After the usual interval,
§ * MR. BUCKNILL
Mr. Speaker, Sir, in the observations which I shall make to the House on this occasion I shall proceed on these lines: I shall, first of all, assume, Sir, that of the Members of the House 99 per cent. are in favour of vaccination, and I shall proceed upon the assumption that every Member of the House, except, perhaps, that one dissentient, is anxious to strengthen the laws with regard to vaccination for the purpose of diminishing the horrible disease of small-pox. But I shall proceed to point out that that which the Government have done will not, in my opinion, have that result at all, but that it will have, unfortunately, a directly opposite one. I am one of those who were convinced by the President of the Local Government Board in his utterances in this House on the occasion of his introducing the Bill, on the occasions when he spoke in Committee, and on the last occasion, when he made that well-known speech in the House expressing in some- 606 what reserved language his sorrow at the course which had been taken. I also refer to the speech which he made the day before, I think on the 20th of July, when he still stood fast to the arguments which he had up to that time held. Let me go back a little for a moment to what the condition of things was 100 years ago. Just 100 years, ago, 1798, the great Jenner had proceeded with his experiments and had shown that he had made a great discovery. In 1840 was enacted the first Statute on the matter, which made vaccination optional. Such was the growth of opinion that in 1853 a Statute was passed, the first Statute, which made vaccination compulsory; and from 1853 down to the present moment Statutes, those of 1867 and 1870, have still continued with compulsory vaccination, and. I do not understand, with great respect, what the Leader of the House meant when he said just now that in point of fact there was no compulsory vaccination by law. It has been compulsory since 1853, though it has not been carried out; but that is not the fault of the Legislature, except that, in my opinion, they ought to have moved in the direction in which they are now moving much sooner. What is it that poor persons object to? Under the Statutes as they at present remain they object very properly to the necessity cast upon them of taking a child three months old to the vaccination officer to be vaccinated. They object still more to the legal obligation cast upon them by section 18 of the Act of 1867, which states that the day week after the operation, the child must be taken again to the vaccination officer, who may open the arm of the child and vaccinate other children from it. That is a cause of continual complaint, because it is done among the poorer classes and not among the richer classes. That being the state of the law, I think it was wise to introduce a Bill, and I think that the Bill brought in by the President of the Local Government Board on the 15th March last had excellent provisions in it. It no longer made it necessary that there should be arm to arm vaccination. It did away with the visit of the child to the doctor, and directed that the doctor should vaccinate the child at its home. These things were good. I regret that 607 the Bill did not contain a clause for re-vaccination, as I am a firm believer in it, but it did not.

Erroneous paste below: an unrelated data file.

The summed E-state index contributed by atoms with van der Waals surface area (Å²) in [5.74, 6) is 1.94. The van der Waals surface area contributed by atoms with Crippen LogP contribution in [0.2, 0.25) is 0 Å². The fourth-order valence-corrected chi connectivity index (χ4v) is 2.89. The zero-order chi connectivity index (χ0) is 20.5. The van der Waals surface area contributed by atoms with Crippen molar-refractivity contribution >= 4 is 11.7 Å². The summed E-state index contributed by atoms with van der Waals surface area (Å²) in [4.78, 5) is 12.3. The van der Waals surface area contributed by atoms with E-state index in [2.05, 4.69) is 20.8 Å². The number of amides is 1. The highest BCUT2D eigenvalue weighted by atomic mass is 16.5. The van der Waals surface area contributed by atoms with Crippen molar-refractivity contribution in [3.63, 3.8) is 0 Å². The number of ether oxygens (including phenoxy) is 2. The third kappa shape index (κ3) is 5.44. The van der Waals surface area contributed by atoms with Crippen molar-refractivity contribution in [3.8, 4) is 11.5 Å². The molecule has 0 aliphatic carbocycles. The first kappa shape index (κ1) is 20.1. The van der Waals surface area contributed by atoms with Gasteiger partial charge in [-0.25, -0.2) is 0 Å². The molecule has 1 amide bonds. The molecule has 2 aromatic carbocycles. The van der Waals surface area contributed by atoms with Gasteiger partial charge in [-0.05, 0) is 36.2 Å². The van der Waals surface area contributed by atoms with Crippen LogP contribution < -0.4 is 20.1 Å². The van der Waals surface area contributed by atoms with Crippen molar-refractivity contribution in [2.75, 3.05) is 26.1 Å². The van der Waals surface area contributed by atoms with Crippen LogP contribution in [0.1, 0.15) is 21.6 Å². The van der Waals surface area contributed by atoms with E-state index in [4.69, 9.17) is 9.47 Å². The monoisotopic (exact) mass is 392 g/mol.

§ THE PRESIDENT OF THE LOCAL GOVERNMENT BOARD
Re-vaccination is amply provided for now in the existing law.
§ THE PRESIDENT OF THE LOCAL GOVERNMENT BOARD
Does the honourable and learned Member wish re-vaccination to be made compulsory.
§ * MR. BUCKNILL